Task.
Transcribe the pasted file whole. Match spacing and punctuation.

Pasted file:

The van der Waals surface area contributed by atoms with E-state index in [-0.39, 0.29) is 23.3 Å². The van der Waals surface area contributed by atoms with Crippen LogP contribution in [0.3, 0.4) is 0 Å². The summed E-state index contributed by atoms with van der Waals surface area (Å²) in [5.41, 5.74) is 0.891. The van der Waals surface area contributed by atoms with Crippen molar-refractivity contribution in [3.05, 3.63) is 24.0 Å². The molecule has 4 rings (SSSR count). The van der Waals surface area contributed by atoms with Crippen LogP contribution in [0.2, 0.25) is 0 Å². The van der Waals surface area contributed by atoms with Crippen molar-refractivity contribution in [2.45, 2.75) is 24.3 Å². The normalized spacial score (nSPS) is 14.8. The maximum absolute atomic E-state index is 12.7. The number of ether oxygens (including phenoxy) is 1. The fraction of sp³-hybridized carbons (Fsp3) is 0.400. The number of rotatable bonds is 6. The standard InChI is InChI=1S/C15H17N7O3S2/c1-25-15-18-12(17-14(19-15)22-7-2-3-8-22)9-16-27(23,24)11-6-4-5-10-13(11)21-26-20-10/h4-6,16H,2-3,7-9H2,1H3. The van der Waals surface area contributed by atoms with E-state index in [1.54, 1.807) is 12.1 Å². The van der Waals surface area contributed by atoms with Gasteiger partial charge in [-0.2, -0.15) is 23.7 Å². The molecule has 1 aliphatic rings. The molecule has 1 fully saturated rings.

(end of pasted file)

The van der Waals surface area contributed by atoms with E-state index in [-0.39, 0.29) is 23.3 Å². The van der Waals surface area contributed by atoms with Crippen LogP contribution in [0.3, 0.4) is 0 Å². The summed E-state index contributed by atoms with van der Waals surface area (Å²) in [5.41, 5.74) is 0.891. The van der Waals surface area contributed by atoms with Crippen molar-refractivity contribution in [3.05, 3.63) is 24.0 Å². The molecule has 4 rings (SSSR count). The van der Waals surface area contributed by atoms with Crippen LogP contribution in [0.2, 0.25) is 0 Å². The van der Waals surface area contributed by atoms with Crippen molar-refractivity contribution in [2.45, 2.75) is 24.3 Å². The normalized spacial score (nSPS) is 14.8. The maximum absolute atomic E-state index is 12.7. The number of ether oxygens (including phenoxy) is 1. The fraction of sp³-hybridized carbons (Fsp3) is 0.400. The number of rotatable bonds is 6. The standard InChI is InChI=1S/C15H17N7O3S2/c1-25-15-18-12(17-14(19-15)22-7-2-3-8-22)9-16-27(23,24)11-6-4-5-10-13(11)21-26-20-10/h4-6,16H,2-3,7-9H2,1H3. The van der Waals surface area contributed by atoms with E-state index in [1.54, 1.807) is 12.1 Å². The van der Waals surface area contributed by atoms with Gasteiger partial charge in [-0.2, -0.15) is 23.7 Å². The molecule has 1 aliphatic rings. The molecule has 1 fully saturated rings.